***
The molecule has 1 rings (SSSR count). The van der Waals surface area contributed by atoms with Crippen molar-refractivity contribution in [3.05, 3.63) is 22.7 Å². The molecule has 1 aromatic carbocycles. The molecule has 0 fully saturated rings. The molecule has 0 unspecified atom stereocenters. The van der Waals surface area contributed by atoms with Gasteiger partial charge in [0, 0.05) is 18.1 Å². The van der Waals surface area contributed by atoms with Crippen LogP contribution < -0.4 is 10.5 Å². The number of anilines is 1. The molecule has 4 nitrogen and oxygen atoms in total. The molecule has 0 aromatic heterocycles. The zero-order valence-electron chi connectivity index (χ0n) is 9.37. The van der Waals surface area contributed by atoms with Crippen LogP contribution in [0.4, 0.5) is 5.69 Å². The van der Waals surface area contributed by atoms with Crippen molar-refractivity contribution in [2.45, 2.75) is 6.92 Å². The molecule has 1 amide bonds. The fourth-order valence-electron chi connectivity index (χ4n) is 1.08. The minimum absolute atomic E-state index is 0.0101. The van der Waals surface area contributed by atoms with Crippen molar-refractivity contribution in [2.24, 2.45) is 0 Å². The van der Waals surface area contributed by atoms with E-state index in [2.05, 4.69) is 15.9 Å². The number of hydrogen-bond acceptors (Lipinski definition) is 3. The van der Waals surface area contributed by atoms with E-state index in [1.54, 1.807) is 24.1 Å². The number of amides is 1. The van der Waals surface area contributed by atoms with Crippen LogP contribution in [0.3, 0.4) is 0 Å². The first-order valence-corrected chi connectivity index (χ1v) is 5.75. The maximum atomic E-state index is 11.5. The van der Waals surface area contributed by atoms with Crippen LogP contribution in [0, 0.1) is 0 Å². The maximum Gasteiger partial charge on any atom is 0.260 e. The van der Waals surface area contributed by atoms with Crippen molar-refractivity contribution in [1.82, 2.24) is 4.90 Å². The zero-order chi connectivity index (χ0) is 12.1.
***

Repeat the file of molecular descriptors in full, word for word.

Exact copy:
The molecule has 1 rings (SSSR count). The van der Waals surface area contributed by atoms with Crippen molar-refractivity contribution in [3.05, 3.63) is 22.7 Å². The molecule has 1 aromatic carbocycles. The molecule has 0 fully saturated rings. The molecule has 0 unspecified atom stereocenters. The van der Waals surface area contributed by atoms with Gasteiger partial charge in [0, 0.05) is 18.1 Å². The van der Waals surface area contributed by atoms with Crippen LogP contribution < -0.4 is 10.5 Å². The number of anilines is 1. The molecule has 4 nitrogen and oxygen atoms in total. The molecule has 0 aromatic heterocycles. The zero-order valence-electron chi connectivity index (χ0n) is 9.37. The van der Waals surface area contributed by atoms with Crippen LogP contribution in [0.4, 0.5) is 5.69 Å². The van der Waals surface area contributed by atoms with Crippen molar-refractivity contribution in [2.45, 2.75) is 6.92 Å². The molecule has 1 amide bonds. The fourth-order valence-electron chi connectivity index (χ4n) is 1.08. The minimum absolute atomic E-state index is 0.0101. The van der Waals surface area contributed by atoms with Crippen molar-refractivity contribution in [2.24, 2.45) is 0 Å². The van der Waals surface area contributed by atoms with E-state index in [2.05, 4.69) is 15.9 Å². The number of hydrogen-bond acceptors (Lipinski definition) is 3. The van der Waals surface area contributed by atoms with E-state index in [1.54, 1.807) is 24.1 Å². The number of amides is 1. The van der Waals surface area contributed by atoms with Crippen LogP contribution in [0.3, 0.4) is 0 Å². The first-order valence-corrected chi connectivity index (χ1v) is 5.75. The maximum atomic E-state index is 11.5. The van der Waals surface area contributed by atoms with Crippen LogP contribution in [0, 0.1) is 0 Å². The maximum Gasteiger partial charge on any atom is 0.260 e. The van der Waals surface area contributed by atoms with Crippen molar-refractivity contribution in [1.82, 2.24) is 4.90 Å². The zero-order chi connectivity index (χ0) is 12.1.